let me tell you about it Secwepemcùl’ecw Restoration and Stewardship Society Reforestation efforts at Elephant Hill.

Trees burned by wildfires in BC
Trees charred by the Elephant Hill wildfires in the Sekwapem area in south-central BC © SRSS

This is about 200,000 hectares of their territory near Kamloops BC that burned three months during 2017. The aftermath of the fire shocked members of the community. Many people lost their homes, and massive erosion and landslides following the fire forever changed the surrounding landscape, further threatening the already damaged salmon habitat.

Rather than reforestation using the standard approach of modern forestry, which prioritizes coniferous trees with high economic value for logging, the community sets its own goals. own approach, an approach based on their own values ​​and indigenous knowledge that prioritizes resilience and biodiversity.

It also meant planting deciduous trees, which are more fire resistant! This meant prioritizing the placement of the understory under the canopy. It also means measuring and monitoring the carbon released in their landscape (and how it is changing over time) so that they can validate their approach and attract new investors to support their restoration efforts.

And this is where technology comes in. Historically, measuring and monitoring carbon in nature has been extremely costly and time-consuming, making proper “before-and-after” assessments very difficult and impossible to determine how carbon will change in response to conservation. How does the level of Attempt.

We needed a cheap and efficient approach to measuring carbon in nature that was also user-friendly. So WWF-Canada made Nature x Carbon Tech ChallengeCatalyzing the tools for nature-based climate solutions is a challenge and now one of the finalist awardees is working with SRSS to help validate their efforts.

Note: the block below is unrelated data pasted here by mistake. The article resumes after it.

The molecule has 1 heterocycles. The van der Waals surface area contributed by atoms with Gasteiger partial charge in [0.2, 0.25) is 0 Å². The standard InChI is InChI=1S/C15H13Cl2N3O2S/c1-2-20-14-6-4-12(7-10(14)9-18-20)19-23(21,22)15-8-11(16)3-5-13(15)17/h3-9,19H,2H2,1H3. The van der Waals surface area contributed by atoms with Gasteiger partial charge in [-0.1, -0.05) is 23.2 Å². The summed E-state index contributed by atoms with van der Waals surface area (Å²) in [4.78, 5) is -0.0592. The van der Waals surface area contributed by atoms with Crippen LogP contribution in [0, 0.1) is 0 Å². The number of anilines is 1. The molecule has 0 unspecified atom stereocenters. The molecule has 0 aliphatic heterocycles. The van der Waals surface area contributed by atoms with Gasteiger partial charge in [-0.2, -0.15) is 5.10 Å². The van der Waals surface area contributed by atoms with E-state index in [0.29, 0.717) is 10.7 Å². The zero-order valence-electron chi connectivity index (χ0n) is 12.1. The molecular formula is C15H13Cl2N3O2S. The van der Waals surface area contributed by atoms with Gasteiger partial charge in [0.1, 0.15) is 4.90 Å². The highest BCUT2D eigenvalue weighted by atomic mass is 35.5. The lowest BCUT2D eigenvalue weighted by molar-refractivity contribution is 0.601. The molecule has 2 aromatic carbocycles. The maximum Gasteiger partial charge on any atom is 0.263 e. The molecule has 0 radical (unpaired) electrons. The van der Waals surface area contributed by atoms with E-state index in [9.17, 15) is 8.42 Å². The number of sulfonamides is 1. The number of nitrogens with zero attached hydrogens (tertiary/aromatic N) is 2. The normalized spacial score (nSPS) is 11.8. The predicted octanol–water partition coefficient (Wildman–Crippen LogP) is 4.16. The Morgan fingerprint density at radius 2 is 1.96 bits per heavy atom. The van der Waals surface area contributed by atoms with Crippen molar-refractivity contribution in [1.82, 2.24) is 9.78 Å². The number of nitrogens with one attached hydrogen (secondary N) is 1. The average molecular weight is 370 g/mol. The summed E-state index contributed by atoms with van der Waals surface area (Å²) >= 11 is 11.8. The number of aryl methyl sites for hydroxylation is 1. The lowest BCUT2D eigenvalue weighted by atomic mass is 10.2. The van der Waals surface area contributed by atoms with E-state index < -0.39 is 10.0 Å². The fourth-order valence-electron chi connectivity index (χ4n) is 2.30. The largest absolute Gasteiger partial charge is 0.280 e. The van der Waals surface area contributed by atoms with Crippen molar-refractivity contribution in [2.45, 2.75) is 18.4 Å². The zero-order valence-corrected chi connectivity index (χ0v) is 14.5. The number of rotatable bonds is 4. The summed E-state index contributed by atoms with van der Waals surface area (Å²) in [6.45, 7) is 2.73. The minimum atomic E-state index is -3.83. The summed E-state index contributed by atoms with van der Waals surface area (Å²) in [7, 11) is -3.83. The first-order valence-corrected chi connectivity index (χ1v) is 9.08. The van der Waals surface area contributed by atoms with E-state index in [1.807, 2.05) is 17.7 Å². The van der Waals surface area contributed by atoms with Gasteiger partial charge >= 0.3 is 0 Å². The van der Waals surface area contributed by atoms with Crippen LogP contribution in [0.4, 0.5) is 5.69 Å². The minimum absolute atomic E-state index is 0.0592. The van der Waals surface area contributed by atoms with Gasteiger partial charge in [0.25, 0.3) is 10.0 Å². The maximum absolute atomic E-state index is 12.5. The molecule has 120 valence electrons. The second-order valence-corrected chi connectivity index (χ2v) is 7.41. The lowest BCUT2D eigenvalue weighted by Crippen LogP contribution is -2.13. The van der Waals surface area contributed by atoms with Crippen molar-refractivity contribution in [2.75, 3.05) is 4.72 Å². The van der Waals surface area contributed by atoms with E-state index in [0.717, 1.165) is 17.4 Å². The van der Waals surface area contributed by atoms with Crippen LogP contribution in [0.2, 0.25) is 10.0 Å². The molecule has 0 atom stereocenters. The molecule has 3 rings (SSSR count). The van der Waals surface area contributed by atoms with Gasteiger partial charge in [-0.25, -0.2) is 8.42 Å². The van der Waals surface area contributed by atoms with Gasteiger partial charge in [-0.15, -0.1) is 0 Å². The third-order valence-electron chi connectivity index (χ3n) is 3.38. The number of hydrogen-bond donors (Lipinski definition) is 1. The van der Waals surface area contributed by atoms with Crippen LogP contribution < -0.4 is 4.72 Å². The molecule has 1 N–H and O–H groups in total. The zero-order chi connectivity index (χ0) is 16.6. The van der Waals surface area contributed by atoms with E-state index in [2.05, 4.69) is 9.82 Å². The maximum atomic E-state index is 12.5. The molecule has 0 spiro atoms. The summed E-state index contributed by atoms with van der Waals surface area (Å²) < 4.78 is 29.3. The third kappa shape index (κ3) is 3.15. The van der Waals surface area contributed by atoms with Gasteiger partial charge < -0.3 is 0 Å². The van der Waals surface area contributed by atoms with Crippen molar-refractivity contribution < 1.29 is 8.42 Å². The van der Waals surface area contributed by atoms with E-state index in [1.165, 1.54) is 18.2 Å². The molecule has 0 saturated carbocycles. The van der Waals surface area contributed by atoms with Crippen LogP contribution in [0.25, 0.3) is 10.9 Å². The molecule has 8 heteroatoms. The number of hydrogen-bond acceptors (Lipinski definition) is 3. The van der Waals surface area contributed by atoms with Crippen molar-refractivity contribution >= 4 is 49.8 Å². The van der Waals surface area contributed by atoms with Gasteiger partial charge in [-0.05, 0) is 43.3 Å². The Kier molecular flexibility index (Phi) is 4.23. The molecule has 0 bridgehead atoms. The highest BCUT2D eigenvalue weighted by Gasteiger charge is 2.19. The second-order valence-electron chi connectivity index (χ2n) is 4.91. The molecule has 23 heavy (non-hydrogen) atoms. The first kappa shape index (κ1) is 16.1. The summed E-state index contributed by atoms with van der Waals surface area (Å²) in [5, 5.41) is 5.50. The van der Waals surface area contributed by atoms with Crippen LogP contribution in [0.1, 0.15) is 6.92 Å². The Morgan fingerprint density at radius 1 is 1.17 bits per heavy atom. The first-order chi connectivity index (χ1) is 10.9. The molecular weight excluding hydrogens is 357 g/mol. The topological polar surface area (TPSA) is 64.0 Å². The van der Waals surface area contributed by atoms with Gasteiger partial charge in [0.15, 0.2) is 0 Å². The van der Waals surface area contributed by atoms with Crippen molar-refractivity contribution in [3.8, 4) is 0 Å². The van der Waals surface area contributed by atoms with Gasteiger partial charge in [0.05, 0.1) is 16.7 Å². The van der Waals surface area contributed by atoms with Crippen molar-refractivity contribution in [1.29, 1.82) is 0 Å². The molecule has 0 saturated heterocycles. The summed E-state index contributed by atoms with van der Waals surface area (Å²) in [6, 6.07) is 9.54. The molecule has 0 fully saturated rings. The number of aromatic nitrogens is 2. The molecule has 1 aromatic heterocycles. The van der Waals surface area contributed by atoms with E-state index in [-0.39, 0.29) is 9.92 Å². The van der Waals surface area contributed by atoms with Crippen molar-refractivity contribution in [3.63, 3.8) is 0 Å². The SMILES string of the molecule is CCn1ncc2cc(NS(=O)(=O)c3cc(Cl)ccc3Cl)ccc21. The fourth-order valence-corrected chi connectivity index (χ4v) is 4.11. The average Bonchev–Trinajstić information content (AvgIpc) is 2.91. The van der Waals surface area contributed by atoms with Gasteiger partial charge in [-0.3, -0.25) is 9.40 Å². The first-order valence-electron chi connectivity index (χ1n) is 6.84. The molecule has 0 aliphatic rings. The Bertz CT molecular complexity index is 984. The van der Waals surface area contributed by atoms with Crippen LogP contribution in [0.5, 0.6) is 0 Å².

Innovatri Carbon Group Limited developed a software that relies on LiDAR data and machine learning to calculate the carbon found in forest biomass. This technology creates information that can be scaled under individual trees.

And this level of detail is important because there is a lot of variability when it comes to carbon sequestration.

Imagine that dirty jungle again. I mean, trees grow at different rates and even adjacent trees can have different shade and moisture levels. More detailed analysis provides a greater level of accuracy and precision. It can also tell us whether these trees survive after restoration.

two people planting trees in a burnt forest
Planters reforesting fire-affected land in the Sekwepemsee area © WWF-Canada

Now you must be wondering why do we need to bother with reforestation. Why are forests not regenerating on their own after a fire?

Some of us learned in school how the heat of a fire breaks open conifer cones and then the seeds inside are distributed. Well, in some of the fires we’re seeing today, conditions are so hot that they’re scorching soils and conifers, leaving nothing to grow. Reforestation assistance is needed, and technology is being harnessed to make it faster, easier and cheaper.

There are some dark things going on, but I have hope. This is a lot And that’s because we have solutions and opportunities. There are incredible examples of how technology developed for one purpose can be adapted to serve a different, yet important purpose for nature, wildlife and climate.

Technology is a cornerstone of conservation, helping us amplify our impact beyond our wildest dreams. Technology is making conservation better.

And as we can see in Interior BC, technology, combined with indigenous knowledge, is changing how we can work to restore nature after these fires burn.